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This piece, in slightly different form, first appeared on the Practical Law Dispute Resolution Blog.

ATE Insurance; Shareholder Funding

There has been a number of recent cases in relation to security for costs.

In Lewis Thermal Ltd v Cleveland Cable Company Ltd [2018] EWHC 2654 (TCC) (15 August 2018)

the Technology and Construction Court, part of the High Court, ordered a dormant claimant company to provide security for the defendant’s costs in proceedings for breach of contract and fraudulent misrepresentation.

The case shows the difficulty of relying on After-the-Event insurance as security for costs and also is an example of the court taking into account the possibility of shareholder funding when deciding whether to order security against an impecunious company.

Here the claimant had taken an assignment of the claim from an electrical cabling installer shortly before the installer went into liquidation and the defendant had allegedly supplied defective cabling to the installer damaging the installer’s reputation and causing loss of business valued by the claimant at £8 million.

The claimant sought to rely on its ATE policy and the court accepted that it could, in principle, answer a security application – see

 

Premier Motor Auctions Ltd v PwC [2017] EWCA Civ 1872;  and

 

Harlequin Property (SVG) Ltd v Wilkins Kennedy [2015] EWHC 1122 (TCC).

 

However ATE insurance was not adequate security where, for example, there was a risk of the claimant’s insolvency and no guarantee from the insurer to the defendant, and an exclusion of the Contracts (Rights of Third Parties) Act 1999 – see Harlequin above.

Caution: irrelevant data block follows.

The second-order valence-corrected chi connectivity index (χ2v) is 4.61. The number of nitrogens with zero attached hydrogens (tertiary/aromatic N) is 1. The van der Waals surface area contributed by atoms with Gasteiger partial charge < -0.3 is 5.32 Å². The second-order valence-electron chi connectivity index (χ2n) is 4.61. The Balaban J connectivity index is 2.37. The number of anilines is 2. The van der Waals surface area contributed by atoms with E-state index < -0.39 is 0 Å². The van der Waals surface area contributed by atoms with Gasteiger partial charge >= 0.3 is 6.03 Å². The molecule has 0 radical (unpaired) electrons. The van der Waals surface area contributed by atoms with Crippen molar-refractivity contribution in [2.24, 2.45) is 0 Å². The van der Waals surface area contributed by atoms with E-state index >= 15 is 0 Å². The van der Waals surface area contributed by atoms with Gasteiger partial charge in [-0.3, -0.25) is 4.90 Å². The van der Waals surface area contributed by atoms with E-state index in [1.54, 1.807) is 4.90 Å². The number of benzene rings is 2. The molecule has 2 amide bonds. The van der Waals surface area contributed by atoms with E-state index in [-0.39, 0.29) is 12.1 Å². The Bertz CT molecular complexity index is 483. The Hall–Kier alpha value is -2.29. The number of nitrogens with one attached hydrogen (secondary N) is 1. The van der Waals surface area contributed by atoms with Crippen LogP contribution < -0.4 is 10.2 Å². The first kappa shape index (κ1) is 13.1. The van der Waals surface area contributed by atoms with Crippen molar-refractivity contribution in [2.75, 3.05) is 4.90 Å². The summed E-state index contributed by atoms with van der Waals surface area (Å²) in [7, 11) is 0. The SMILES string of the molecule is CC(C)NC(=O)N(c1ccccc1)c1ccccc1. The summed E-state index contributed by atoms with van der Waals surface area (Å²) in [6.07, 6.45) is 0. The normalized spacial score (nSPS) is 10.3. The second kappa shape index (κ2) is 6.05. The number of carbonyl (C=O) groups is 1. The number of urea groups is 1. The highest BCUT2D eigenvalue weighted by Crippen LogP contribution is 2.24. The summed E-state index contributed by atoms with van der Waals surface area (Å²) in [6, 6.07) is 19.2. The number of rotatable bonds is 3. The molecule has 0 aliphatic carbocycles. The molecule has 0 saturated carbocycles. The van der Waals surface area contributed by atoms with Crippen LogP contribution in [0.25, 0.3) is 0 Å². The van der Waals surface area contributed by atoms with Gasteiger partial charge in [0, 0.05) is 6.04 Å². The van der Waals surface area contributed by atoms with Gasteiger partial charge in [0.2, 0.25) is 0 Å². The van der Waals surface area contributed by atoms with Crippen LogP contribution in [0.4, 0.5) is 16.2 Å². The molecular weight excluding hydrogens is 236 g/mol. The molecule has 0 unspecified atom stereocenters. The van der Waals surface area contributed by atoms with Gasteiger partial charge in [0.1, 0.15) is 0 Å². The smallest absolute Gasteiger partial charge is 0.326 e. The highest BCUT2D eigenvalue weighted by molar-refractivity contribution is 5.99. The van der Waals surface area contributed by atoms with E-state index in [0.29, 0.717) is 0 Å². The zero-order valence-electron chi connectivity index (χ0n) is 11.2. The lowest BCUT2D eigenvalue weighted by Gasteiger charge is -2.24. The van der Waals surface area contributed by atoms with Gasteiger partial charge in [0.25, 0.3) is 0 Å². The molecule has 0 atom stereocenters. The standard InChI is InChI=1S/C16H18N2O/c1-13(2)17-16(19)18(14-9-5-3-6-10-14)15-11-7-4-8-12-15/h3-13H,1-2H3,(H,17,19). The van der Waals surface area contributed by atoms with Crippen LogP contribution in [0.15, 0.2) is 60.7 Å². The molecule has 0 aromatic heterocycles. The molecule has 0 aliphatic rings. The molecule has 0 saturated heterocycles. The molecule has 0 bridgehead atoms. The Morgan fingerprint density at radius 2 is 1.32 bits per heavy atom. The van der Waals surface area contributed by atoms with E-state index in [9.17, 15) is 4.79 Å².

Neither was ATE insurance adequate security when there was a risk of the insurer avoiding the policy –

see Catalyst Managerial Services v Libya Africa Investment Portfolio [2017] EWHC 1236 (Comm).

Here the claimant’s ATE policy did not give the defendant direct rights against the insurer and it excluded the Contracts (Rights of Third Parties) Act 1999 and also contained other exclusions.

The court held that these were real and not fanciful risks and there was reason to believe that the claimant would be unable, either itself or through its ATE insurance, to pay the defendant’s costs if ordered to do so.

The court also took into account the fact the claimant’s shareholders, who had apparently already agreed to fund disbursements in the action, had funds available for security.

Subsequently the court varied the security order and allowed security to be provided by a deed of indemnity from the claimant’s After-the-Event insurers for the full amount of the defendant’s budgeted costs.

 

Security for Costs on Indemnity Basis

In Danilina v Chernukhin and others [2018] EWHC 2503 (Comm)

the Commercial Court ordered the claimant to pay further security to three defendants being 75% of incurred and expected costs, as there was a reasonable possibility of indemnity costs being ordered if the claimant lost, accepting the defendants’ argument that if the claimant lost at trial, it was highly likely that she would be ordered to pay indemnity costs, on the basis that she knowingly gave false evidence, as, on the facts, there was no room for mistaken recollection.

In the absence of a possible indemnity costs order, security was generally ordered by reference to 60 to 70% of incurred and expected costs.

This did not involve considering the merits of the claimant’s claims, it assumed she lost them.

The court held that if this happened, it was likely to be because the claimant was dishonest.

The first defendant was also involved in an arbitration with a third party which raised the same issue as one of the claimant’s claims.